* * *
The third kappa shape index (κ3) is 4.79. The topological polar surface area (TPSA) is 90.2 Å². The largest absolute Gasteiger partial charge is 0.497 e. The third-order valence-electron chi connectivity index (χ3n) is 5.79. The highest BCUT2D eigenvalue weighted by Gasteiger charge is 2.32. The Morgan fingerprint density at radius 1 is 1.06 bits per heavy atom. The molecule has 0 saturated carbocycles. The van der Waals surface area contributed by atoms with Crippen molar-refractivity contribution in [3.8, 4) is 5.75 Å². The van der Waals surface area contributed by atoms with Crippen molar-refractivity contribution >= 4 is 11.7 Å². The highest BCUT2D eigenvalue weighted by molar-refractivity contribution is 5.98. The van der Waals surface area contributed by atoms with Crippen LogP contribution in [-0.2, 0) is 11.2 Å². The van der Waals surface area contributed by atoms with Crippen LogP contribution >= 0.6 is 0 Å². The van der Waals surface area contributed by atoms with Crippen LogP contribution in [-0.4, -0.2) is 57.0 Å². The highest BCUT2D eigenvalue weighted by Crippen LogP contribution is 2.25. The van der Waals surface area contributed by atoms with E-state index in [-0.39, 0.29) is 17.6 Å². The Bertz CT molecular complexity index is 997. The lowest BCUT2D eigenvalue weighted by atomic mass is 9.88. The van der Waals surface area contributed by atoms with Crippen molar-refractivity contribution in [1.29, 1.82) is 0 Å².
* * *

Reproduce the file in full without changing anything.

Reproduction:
The third kappa shape index (κ3) is 4.79. The topological polar surface area (TPSA) is 90.2 Å². The largest absolute Gasteiger partial charge is 0.497 e. The third-order valence-electron chi connectivity index (χ3n) is 5.79. The highest BCUT2D eigenvalue weighted by Gasteiger charge is 2.32. The Morgan fingerprint density at radius 1 is 1.06 bits per heavy atom. The molecule has 0 saturated carbocycles. The van der Waals surface area contributed by atoms with Crippen molar-refractivity contribution in [3.8, 4) is 5.75 Å². The van der Waals surface area contributed by atoms with Crippen molar-refractivity contribution >= 4 is 11.7 Å². The highest BCUT2D eigenvalue weighted by molar-refractivity contribution is 5.98. The van der Waals surface area contributed by atoms with Crippen LogP contribution in [-0.2, 0) is 11.2 Å². The van der Waals surface area contributed by atoms with Crippen LogP contribution >= 0.6 is 0 Å². The van der Waals surface area contributed by atoms with Crippen LogP contribution in [-0.4, -0.2) is 57.0 Å². The highest BCUT2D eigenvalue weighted by Crippen LogP contribution is 2.25. The van der Waals surface area contributed by atoms with E-state index in [-0.39, 0.29) is 17.6 Å². The Bertz CT molecular complexity index is 997. The lowest BCUT2D eigenvalue weighted by atomic mass is 9.88. The van der Waals surface area contributed by atoms with Crippen molar-refractivity contribution in [1.29, 1.82) is 0 Å².